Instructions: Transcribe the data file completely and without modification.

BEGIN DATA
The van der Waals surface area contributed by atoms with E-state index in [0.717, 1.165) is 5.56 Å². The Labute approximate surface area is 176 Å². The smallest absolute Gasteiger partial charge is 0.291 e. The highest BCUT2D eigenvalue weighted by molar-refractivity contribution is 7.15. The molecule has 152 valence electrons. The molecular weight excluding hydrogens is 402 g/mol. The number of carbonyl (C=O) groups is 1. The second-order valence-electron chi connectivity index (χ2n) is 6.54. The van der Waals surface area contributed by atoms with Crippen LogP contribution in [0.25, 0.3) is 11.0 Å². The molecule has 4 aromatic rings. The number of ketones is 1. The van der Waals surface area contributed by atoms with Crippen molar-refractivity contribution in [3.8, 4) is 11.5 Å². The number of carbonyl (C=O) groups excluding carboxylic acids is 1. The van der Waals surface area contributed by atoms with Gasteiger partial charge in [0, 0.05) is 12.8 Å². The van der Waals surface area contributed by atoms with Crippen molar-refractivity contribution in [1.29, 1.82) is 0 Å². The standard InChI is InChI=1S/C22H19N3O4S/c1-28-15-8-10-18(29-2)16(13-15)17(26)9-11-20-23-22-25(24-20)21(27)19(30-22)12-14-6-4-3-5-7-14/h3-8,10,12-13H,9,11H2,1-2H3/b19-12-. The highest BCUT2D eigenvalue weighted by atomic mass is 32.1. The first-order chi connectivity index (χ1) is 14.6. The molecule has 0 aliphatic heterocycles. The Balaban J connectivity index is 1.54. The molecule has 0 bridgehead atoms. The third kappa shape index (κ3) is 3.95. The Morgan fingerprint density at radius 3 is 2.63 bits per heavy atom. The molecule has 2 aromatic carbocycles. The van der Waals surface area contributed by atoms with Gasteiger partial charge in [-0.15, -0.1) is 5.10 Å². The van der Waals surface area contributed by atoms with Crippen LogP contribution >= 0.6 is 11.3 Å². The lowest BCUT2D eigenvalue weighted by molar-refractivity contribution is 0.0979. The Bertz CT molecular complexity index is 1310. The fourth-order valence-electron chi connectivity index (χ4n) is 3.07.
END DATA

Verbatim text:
The van der Waals surface area contributed by atoms with E-state index in [0.717, 1.165) is 5.56 Å². The Labute approximate surface area is 176 Å². The smallest absolute Gasteiger partial charge is 0.291 e. The highest BCUT2D eigenvalue weighted by molar-refractivity contribution is 7.15. The molecule has 152 valence electrons. The molecular weight excluding hydrogens is 402 g/mol. The number of carbonyl (C=O) groups is 1. The second-order valence-electron chi connectivity index (χ2n) is 6.54. The van der Waals surface area contributed by atoms with Crippen LogP contribution in [0.25, 0.3) is 11.0 Å². The molecule has 4 aromatic rings. The number of ketones is 1. The van der Waals surface area contributed by atoms with Crippen molar-refractivity contribution in [3.8, 4) is 11.5 Å². The number of carbonyl (C=O) groups excluding carboxylic acids is 1. The van der Waals surface area contributed by atoms with Gasteiger partial charge in [0, 0.05) is 12.8 Å². The van der Waals surface area contributed by atoms with Crippen molar-refractivity contribution in [1.29, 1.82) is 0 Å². The standard InChI is InChI=1S/C22H19N3O4S/c1-28-15-8-10-18(29-2)16(13-15)17(26)9-11-20-23-22-25(24-20)21(27)19(30-22)12-14-6-4-3-5-7-14/h3-8,10,12-13H,9,11H2,1-2H3/b19-12-. The highest BCUT2D eigenvalue weighted by atomic mass is 32.1. The first-order chi connectivity index (χ1) is 14.6. The molecule has 0 aliphatic heterocycles. The Balaban J connectivity index is 1.54. The molecule has 0 bridgehead atoms. The third kappa shape index (κ3) is 3.95. The Morgan fingerprint density at radius 3 is 2.63 bits per heavy atom. The molecule has 2 aromatic carbocycles. The van der Waals surface area contributed by atoms with Gasteiger partial charge in [-0.15, -0.1) is 5.10 Å². The van der Waals surface area contributed by atoms with Crippen LogP contribution >= 0.6 is 11.3 Å². The lowest BCUT2D eigenvalue weighted by molar-refractivity contribution is 0.0979. The Bertz CT molecular complexity index is 1310. The fourth-order valence-electron chi connectivity index (χ4n) is 3.07.